For Nietzsche, transcendence was his notion of eternal recurrence — of life led with the sense that this very moment repeated endlessly (eternally) would be something he/I could affirm. Yes, Nietzsche is ultimately, perhaps, the very apostle of the affirmation of life, of love of ones fate or amor fati.
Nothing benign does Nietzsche value. I’m still ruminating on the preface to “A Nietzsche Reader” translated by R. J. Hollingdale.
In Section 3 of Why I Write Such Good Books in “Ecce Homo”, Nietzsche says: “When I picture a perfect reader, I always picture a monster of courage and curiosity, also something supple, cautious, a born adventurer and discoverer … ”
A few words before, he says, “Any ‘feminism’ in a person, or in a man, likewise closes the gates on me: one will never be able to enter this labyrinth of daring knowledge.”
He adds that harshness should be a habit of his readers.
We already know that Nietzsche is keen on our approaching philosophy as a sort of history. It is possible, perhaps, to see Nietzsche making his way around Sils-Maria, thinking in the high air of his evolving discoveries. He has already determined that there is a Dionysian man (sic) who is vastly more attuned to the immediacies of the immanent frame than to the thinking of his ordered and reasonable Apollonian counterpart. He has already launched his beloved Zarathustra, who ranges the heights and embodies the values Nietzsche himself apparently reveres.
I say apparently because this man in Sils, and later in Turin, is a quiet and solitary person whose mode would suggest less a monster (of anything) than a somewhat cautious and quite polite human being. Even if you were to confront him with an arch statement regarding his premature use of feminism as a door-closer, he might remember his one major love — a woman who I am sure he regarded as his equal in every way — with a wistful sigh, or perhaps with no visible expression at all.
I believe “monster” is a provocative word Nietzsche uses to jolt readers into some willingness to leap into the Dionysian arena of involvement with the process of revaluation he is summoning us to. Elsewhere he speaks of himself as an immoralist because he is rejecting the moralities of millennia. No small aspect of his skewering of Kant and other universal moralists is because he perceives that acts rise from particular circumstances. There can be no universal direction of what one can or should do.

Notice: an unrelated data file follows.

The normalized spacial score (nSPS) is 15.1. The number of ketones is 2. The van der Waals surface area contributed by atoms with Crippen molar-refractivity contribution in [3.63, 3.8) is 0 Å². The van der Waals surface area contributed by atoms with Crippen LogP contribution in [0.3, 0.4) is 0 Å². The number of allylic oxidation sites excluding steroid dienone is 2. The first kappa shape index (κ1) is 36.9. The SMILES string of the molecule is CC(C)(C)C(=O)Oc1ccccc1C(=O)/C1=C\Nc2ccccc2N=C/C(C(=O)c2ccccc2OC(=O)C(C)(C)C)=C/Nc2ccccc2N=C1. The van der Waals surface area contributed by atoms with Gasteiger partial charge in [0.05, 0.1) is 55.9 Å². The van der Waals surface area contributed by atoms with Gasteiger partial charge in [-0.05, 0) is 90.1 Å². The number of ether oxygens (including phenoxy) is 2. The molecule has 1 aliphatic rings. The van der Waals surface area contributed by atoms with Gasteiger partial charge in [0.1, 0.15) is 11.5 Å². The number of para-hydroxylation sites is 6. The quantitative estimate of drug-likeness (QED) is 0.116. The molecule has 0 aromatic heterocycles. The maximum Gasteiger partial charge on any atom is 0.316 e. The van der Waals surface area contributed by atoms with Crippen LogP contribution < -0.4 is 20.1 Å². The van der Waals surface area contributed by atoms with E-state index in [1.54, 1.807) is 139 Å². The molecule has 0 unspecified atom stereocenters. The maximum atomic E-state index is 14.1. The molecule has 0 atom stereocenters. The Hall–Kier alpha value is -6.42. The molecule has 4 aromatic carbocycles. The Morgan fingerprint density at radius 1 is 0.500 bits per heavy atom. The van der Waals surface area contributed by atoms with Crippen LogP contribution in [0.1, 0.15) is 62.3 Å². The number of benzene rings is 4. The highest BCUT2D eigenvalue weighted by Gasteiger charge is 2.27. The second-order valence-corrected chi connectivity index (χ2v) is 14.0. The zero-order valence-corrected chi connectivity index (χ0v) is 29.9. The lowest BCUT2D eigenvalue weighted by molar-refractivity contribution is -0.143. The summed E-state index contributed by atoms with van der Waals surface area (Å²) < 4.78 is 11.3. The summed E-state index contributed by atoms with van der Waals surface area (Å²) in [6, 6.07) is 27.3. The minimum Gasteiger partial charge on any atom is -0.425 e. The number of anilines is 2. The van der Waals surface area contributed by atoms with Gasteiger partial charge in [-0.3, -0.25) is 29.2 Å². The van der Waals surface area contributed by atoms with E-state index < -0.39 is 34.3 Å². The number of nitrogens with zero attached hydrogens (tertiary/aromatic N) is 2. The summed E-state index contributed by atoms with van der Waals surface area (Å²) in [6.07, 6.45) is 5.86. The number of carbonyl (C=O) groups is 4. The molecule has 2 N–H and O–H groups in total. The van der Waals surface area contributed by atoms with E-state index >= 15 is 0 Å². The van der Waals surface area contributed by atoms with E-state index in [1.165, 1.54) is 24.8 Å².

Nietzsche drew a sharp distinction between Jesus and Christianity — seeing Jesus as the bearer of glad tidings and Christianity as a repository of resentment, self-denigration and repression.
Again I go historical. At the time when he wrote “Ecce Homo” (1888), Nietzsche saw himself as a posthumous author, someone who would not be understood for possibly decades and even centuries. Even now, a critic such as Harold Bloom will off-handedly dismiss what he calls the French Nietzsche, by which I assume he means existentialists postmodernists who have tried their hand at parsing what Nietzsche meant by eternal return.
Nietzsche spent his first forty posthumous years being adopted by Hitler, his will to power forged into the venomous poison of the Fatherland. He spent another forty or more posthumous years with just a few champions, such as Walter Kaufman and R. J. Hollingdale, to disabuse the Nietzsche-is-a-Nazi crowd of their false slur. It is easy enough to do this simply by noting Nietzsche’s plain statements lamenting the values and culture of Germany, including its nationalism and its anti-semitism.
Nietzsche’s monster thing is like his immoralist thing and like all of his other provocative things. All seem designed to jolt us definitively out of our often-devious hold on the received verities. I think Nietzsche would agree with those who understand today’s situation in terms of the death throes of the world whose demise Nietzsche heralded.
It is the question of how Nietzsche would revalue values in light of this change that this rumination tends.